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David Kay on Why Consumers Will Love Cultured Meat (Just as Soon as It Gets to Market)

David Kay on Why Consumers Will Love Cultured Meat (Just as Soon as It Gets to Market)
Click here to view original web page at thespoon.tech
Memphis Meats' cultured meatball

When talking about cultured meat (that is, meat made without animal slaughter), one of the first names that comes up in conversation is Memphis Meats. This Silicon Valley startup was the first company to start serious development in the cell-based meat space four years ago, and they are still on the cutting edge today.

We invited Memphis Meats’ Senior Manager of Communications and Operations (also its first employee), David Kay, to speak about the potential of cell-based meat at the Smart Kitchen Summit (SKS) next month alongside Lou Cooperhouse of BlueNalu. But we got a little eager, so we went ahead and asked Kay a few questions about the meat alternative revolution and how he thinks consumers will react to eating meat grown in a bioreactor.

Check out the interview below then grab your tickets to SKS. They’re going fast!

This interview has been lightly edited for clarity.

Memphis Meats is growing animal meat without the animal. Give us a high-level explanation of how you do that.
We start by obtaining animal cells from high-quality livestock animals. We figure out which of these cells are most capable of self-renewal and which ones give us the potential to express the characteristics we desire with respect to taste, texture and aroma. Once we select these cells we feed them nutrients. The nutrients are, at a high level, the same nutrients that the cells would get in nature — amino acids, water, oxygen, carbohydrates, fats, vitamins and minerals. The cells grow, multiply, and create muscle tissue (aka meat). At scale, this will take place in a facility that is similar to a beer brewery. We call this process “essential nutrition” because we can produce just the meat consumers desire and nothing more.

What’s the reasoning behind developing cultured meat?
With the global population expected to reach 10 billion by 2050, demand for meat is expected to double. But given the amount of resources modern livestock production requires today — a third of the world’s arable land and fresh water — we simply won’t be able to meet that demand. At Memphis Meats, we want to enable our food system to feed an increasingly hungry planet while preserving both the planet and cherished culinary traditions. We expect cell-based meat production will coexist with conventional meat production, and that together these methods will meet demand.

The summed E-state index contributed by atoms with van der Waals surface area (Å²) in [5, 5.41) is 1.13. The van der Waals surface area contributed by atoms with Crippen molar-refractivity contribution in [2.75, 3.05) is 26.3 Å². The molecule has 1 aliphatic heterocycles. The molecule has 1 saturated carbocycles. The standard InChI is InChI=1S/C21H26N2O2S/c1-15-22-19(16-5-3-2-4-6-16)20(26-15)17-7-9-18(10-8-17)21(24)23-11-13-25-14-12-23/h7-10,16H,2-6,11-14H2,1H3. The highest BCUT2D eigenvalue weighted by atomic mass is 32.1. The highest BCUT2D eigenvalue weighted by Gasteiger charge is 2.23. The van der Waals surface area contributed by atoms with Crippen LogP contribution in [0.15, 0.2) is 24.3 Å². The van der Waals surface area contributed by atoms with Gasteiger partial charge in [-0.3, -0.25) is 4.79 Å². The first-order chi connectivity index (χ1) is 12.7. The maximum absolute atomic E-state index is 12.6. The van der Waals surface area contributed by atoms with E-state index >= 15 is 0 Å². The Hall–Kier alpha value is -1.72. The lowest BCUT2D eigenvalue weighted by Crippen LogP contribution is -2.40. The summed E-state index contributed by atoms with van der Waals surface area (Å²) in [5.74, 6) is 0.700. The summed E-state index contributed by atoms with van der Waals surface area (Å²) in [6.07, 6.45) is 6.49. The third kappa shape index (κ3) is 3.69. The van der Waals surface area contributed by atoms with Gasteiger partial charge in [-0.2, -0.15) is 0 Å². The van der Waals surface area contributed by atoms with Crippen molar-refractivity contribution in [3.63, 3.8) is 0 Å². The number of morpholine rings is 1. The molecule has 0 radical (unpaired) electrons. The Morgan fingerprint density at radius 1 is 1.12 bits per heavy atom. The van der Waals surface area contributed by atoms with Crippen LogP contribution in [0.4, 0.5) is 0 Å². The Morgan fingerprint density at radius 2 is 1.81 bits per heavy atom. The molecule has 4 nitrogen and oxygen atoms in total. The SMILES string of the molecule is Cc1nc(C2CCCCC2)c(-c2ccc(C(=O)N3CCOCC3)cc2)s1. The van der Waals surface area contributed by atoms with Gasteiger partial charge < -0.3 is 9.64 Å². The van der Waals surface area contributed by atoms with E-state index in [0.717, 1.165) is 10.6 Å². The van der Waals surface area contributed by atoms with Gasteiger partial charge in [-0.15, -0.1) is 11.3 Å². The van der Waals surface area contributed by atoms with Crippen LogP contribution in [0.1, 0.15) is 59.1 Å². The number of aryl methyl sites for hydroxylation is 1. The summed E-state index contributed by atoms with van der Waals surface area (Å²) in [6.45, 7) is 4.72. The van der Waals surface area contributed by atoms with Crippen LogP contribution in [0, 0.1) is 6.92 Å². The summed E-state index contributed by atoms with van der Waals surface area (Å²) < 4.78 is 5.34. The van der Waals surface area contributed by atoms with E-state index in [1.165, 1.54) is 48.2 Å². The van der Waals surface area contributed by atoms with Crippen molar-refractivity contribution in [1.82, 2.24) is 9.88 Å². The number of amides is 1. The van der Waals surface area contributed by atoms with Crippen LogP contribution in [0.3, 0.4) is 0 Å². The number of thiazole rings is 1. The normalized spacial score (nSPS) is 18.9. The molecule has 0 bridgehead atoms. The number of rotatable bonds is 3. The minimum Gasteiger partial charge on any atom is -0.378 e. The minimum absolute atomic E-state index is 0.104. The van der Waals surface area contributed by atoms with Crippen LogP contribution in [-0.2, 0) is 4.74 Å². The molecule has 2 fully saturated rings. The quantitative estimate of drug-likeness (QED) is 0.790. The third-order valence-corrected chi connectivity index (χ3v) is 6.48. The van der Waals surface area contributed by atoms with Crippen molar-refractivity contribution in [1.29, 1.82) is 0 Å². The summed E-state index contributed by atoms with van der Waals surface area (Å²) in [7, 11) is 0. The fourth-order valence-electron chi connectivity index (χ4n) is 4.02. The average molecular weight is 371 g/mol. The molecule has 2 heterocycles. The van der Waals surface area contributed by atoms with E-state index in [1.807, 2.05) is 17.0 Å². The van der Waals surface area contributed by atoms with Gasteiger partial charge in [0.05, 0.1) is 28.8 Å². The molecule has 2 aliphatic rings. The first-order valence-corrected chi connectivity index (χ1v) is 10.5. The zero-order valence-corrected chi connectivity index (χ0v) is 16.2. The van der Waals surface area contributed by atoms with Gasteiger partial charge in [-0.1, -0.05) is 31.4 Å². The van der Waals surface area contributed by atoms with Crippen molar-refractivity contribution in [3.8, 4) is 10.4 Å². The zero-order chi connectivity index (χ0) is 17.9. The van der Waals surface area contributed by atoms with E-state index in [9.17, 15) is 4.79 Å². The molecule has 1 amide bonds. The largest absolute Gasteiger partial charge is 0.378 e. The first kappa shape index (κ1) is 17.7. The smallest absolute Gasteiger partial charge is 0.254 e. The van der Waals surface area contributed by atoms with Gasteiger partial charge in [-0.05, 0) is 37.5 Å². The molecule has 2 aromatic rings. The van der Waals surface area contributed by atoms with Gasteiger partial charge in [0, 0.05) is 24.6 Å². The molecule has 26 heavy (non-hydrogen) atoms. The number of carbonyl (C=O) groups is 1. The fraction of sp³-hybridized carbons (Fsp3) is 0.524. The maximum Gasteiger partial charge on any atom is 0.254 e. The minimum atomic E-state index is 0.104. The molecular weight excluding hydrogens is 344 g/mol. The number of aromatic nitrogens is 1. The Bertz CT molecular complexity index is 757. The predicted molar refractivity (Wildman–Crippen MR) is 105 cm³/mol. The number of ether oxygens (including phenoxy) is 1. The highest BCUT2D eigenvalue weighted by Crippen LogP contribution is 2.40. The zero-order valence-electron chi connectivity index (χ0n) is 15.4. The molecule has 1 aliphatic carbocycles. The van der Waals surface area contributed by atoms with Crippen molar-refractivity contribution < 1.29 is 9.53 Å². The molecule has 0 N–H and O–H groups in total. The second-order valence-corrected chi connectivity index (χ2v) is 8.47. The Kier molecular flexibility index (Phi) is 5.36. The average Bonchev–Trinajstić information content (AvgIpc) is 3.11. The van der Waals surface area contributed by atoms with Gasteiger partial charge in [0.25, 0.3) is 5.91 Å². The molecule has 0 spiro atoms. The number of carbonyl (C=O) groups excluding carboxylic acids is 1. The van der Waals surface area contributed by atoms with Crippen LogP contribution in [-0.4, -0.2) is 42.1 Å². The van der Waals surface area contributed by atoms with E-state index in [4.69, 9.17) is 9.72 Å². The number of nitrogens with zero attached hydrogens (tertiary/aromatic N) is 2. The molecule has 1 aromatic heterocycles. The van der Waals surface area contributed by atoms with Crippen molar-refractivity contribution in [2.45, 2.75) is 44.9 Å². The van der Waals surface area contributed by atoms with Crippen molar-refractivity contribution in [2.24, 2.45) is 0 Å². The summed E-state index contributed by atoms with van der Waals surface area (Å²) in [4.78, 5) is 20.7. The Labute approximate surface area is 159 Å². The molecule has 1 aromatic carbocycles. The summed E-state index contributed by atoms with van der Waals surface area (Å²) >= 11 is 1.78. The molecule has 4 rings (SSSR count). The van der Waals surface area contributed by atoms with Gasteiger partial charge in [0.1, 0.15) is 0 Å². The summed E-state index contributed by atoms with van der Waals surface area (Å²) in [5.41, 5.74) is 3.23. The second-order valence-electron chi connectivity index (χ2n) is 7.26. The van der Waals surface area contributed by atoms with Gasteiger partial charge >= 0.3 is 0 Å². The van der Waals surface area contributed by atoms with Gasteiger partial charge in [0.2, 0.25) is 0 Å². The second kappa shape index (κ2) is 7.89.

When will we actually be able to eat cell-based meat? When do you guess it will first enter the market and how long will it take before it’s available in your average supermarket?
While we are working as fast as we can to bring a product to market, we are also cognizant that our number one priority as a food company – and as a nascent industry – must be ensuring product safety and consumer trust. Key to this is establishing a sensible regulatory framework. We are committed to providing consumers with Memphis meat through appropriate regulatory channels. While other innovative industries might follow the “move fast and break things” Silicon Valley ethos, we firmly believe that our product release must be done in a responsible and transparent manner.

Why is communication such a critical aspect of the alternative protein revolution?
From the earliest days at Memphis Meats, we have seen communication as a crucial responsibility of cell-based meat companies, and a necessary tool for establishing trust with consumers. We had our media debut, including a viral video of the world’s first cell-based meatball, when we were less than six months old and had only four team members. Since then we have regularly updated the public as we’ve reached milestones in product development, regulation, fundraising and our growing team. We want to empower consumers to make their own decisions. We are confident that, if provided with the facts, consumers will be enthusiastic about cell-based meat.

What do you think is the biggest hurdle cultured meat has to face? Consumer acceptance? Regulatory issues? Labeling pushback?
We will be ready to go to market as soon as a regulatory path is established in the U.S. We are grateful for the speed and openness that both agencies have demonstrated so far in regulatory conversations, and we look forward to continuing to provide them with the information they need to make informed decisions.

Keep an eye out for more speaker Q&A’s as we ramp up to our fifth year of SKS on October 7-8 in Seattle! We hope to see you there.

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